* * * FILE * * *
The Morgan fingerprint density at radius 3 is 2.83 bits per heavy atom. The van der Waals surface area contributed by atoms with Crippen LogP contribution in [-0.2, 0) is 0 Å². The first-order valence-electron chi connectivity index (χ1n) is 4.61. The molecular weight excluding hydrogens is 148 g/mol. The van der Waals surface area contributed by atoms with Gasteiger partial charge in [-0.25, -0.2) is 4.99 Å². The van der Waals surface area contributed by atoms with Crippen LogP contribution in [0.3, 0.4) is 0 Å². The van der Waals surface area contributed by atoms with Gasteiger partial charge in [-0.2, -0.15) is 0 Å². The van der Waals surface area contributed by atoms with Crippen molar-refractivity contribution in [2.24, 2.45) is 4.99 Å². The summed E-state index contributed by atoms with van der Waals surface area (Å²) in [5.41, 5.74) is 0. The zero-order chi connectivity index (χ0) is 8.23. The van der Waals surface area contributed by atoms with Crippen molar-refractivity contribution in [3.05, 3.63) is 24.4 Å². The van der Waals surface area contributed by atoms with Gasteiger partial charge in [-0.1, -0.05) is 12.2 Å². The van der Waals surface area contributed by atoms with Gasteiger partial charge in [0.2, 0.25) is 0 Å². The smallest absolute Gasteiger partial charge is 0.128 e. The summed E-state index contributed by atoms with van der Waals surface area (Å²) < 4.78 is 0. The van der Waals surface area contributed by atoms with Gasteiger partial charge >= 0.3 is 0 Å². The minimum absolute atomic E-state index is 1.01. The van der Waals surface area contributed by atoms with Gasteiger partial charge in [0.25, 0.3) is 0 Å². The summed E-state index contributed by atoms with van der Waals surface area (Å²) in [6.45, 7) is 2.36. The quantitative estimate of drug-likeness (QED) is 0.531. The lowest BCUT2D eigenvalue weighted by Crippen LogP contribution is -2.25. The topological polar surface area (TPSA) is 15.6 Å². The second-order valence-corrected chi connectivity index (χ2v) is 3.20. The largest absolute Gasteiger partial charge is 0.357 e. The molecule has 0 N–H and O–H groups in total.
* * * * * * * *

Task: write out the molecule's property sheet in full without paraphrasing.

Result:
The Morgan fingerprint density at radius 3 is 2.83 bits per heavy atom. The van der Waals surface area contributed by atoms with Crippen LogP contribution in [-0.2, 0) is 0 Å². The first-order valence-electron chi connectivity index (χ1n) is 4.61. The molecular weight excluding hydrogens is 148 g/mol. The van der Waals surface area contributed by atoms with Gasteiger partial charge in [-0.25, -0.2) is 4.99 Å². The van der Waals surface area contributed by atoms with Crippen LogP contribution in [0.3, 0.4) is 0 Å². The van der Waals surface area contributed by atoms with Gasteiger partial charge in [-0.2, -0.15) is 0 Å². The van der Waals surface area contributed by atoms with Crippen molar-refractivity contribution in [2.24, 2.45) is 4.99 Å². The summed E-state index contributed by atoms with van der Waals surface area (Å²) in [5.41, 5.74) is 0. The zero-order chi connectivity index (χ0) is 8.23. The van der Waals surface area contributed by atoms with Crippen molar-refractivity contribution in [3.05, 3.63) is 24.4 Å². The van der Waals surface area contributed by atoms with Gasteiger partial charge in [-0.1, -0.05) is 12.2 Å². The van der Waals surface area contributed by atoms with Gasteiger partial charge in [0.2, 0.25) is 0 Å². The smallest absolute Gasteiger partial charge is 0.128 e. The summed E-state index contributed by atoms with van der Waals surface area (Å²) < 4.78 is 0. The van der Waals surface area contributed by atoms with Gasteiger partial charge >= 0.3 is 0 Å². The minimum absolute atomic E-state index is 1.01. The van der Waals surface area contributed by atoms with Gasteiger partial charge in [0.25, 0.3) is 0 Å². The summed E-state index contributed by atoms with van der Waals surface area (Å²) in [6.45, 7) is 2.36. The quantitative estimate of drug-likeness (QED) is 0.531. The lowest BCUT2D eigenvalue weighted by Crippen LogP contribution is -2.25. The topological polar surface area (TPSA) is 15.6 Å². The second-order valence-corrected chi connectivity index (χ2v) is 3.20. The largest absolute Gasteiger partial charge is 0.357 e. The molecule has 0 N–H and O–H groups in total.